Saturday 16th July; Thrupp to Pigeon Lock
Dave walked back to Kidlington in the sunshine to get a paper before we set off this morning. For a summer Saturday it was very quiet as we went through the lift bridge, and in spite of the stiff breeze Dave had no problem getting round the sharp bend.
At Shipton Weir lock we caught up with NB Hilarity, owned by a family out on their first trip. They knew how to do everything but of course it all takes a little bit longer while you get used to it.
When we came out of Baker’s Lock after the section on the river Cherwell we met a large crew of sailors. We asked who was getting married – but it wasn’t a stag group, they just though it would be fun to all wear the same!
We moored below Pigeon Lock and had lunch before setting off to walk to the quarry, which we’ve not visited before. It was great! We walked up Mill Lane, the track leading from the lock to Kirtlington village, and found the entrance just past Jane’s Enchanted Tea Garden – which was heaving with noisy families. We walked along shady woodland paths
and found our way to the offside quarry moorings. We have never stopped there, fearing damage to paintwork from the rocky edge, but Hilarity, who were moored there, had found it too shallow for that to be a risk. After a stop for a chat we walked on uphill and eventually found ourselves high above a vast area – the quarry floor – with a labyrinth below us.
Naturally we both walked the labyrinth. (it’s not a maze, as it has only one entrance and one route to the centre; a maze may have more than one entrance and dead ends). You just follow the path which takes you in surprising directions and you think you are about to go out again till suddenly there you are at the centre.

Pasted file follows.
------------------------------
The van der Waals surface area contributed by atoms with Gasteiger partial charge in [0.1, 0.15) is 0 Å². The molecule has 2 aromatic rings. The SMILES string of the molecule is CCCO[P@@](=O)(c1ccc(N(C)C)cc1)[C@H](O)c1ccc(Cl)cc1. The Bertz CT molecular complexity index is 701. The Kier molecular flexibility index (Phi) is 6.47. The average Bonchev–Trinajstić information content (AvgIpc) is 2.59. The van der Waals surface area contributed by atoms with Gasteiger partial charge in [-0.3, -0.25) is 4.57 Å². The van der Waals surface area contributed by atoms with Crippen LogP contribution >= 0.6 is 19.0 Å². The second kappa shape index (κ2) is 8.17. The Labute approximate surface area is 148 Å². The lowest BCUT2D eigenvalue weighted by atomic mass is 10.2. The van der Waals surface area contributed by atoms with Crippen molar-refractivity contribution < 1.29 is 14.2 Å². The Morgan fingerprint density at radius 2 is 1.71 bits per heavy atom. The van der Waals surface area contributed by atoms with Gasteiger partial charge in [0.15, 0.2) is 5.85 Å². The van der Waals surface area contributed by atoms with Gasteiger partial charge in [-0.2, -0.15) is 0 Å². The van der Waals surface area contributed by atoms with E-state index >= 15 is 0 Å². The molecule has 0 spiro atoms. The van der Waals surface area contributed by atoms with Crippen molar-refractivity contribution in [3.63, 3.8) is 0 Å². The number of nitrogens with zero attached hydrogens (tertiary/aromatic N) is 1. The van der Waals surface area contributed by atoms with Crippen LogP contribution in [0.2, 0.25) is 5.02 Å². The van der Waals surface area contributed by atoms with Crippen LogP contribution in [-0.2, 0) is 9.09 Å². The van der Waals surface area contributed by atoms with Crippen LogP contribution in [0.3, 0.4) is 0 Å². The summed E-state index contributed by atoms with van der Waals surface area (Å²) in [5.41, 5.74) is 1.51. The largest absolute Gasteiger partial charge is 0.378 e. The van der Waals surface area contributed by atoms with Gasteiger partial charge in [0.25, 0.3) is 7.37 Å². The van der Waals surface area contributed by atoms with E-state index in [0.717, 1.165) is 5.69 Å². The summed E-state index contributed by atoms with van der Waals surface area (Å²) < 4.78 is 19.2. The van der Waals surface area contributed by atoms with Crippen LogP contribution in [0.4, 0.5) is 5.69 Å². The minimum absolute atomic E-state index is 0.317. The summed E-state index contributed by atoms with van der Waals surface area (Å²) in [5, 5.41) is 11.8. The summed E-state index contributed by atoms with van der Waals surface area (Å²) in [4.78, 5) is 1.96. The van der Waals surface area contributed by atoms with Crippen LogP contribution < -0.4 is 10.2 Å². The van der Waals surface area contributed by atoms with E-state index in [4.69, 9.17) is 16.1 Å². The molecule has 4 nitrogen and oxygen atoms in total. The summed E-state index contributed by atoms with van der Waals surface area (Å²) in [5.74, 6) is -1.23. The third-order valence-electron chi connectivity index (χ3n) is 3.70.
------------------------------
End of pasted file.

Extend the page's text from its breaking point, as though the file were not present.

It would be lovely to think that the labyrinth is ancient but of course it can’t have been constructed till after the quarry had ceased working!
There are still exposed quarry faces. The rock is limestone which, as it was formed in warm clear seas, contains fossils of ancient creatures. We only spotted some fossil shells but the Natural England website says ‘the quarry is the richest mammal-bearing locality of Middle Jurassic age known anywhere in the world.’
to find pretty tables under canvas roofs, all hung about with bunting and garlands of exotic climbing plants (artificial but pretty nonetheless).
We easily found a table and had delicious cake from the extensive choice, and tea in bone china cups.
Jane's Enchanted Tea Garden is only open a couple of weekends a month. If you switch off your cynicism and suspend your urban sophistication (we didn’t have to do that last bit) you will be able to enjoy a delightfully retro experience, if a little twee for some tastes. We loved it.
Around the quarry we saw some interesting flowers. Without a close-up lens between us, and by a process of elimination with the flower identification book back on the boat, I think this is a pyramidal orchid.
It was too hot to do much when we got back to the boat. We saw the large number of boats passing in both directions as we had our tea, and didn't fancy queueing at locks, so we stayed put.
3 miles, 2 locks, 2 lift bridges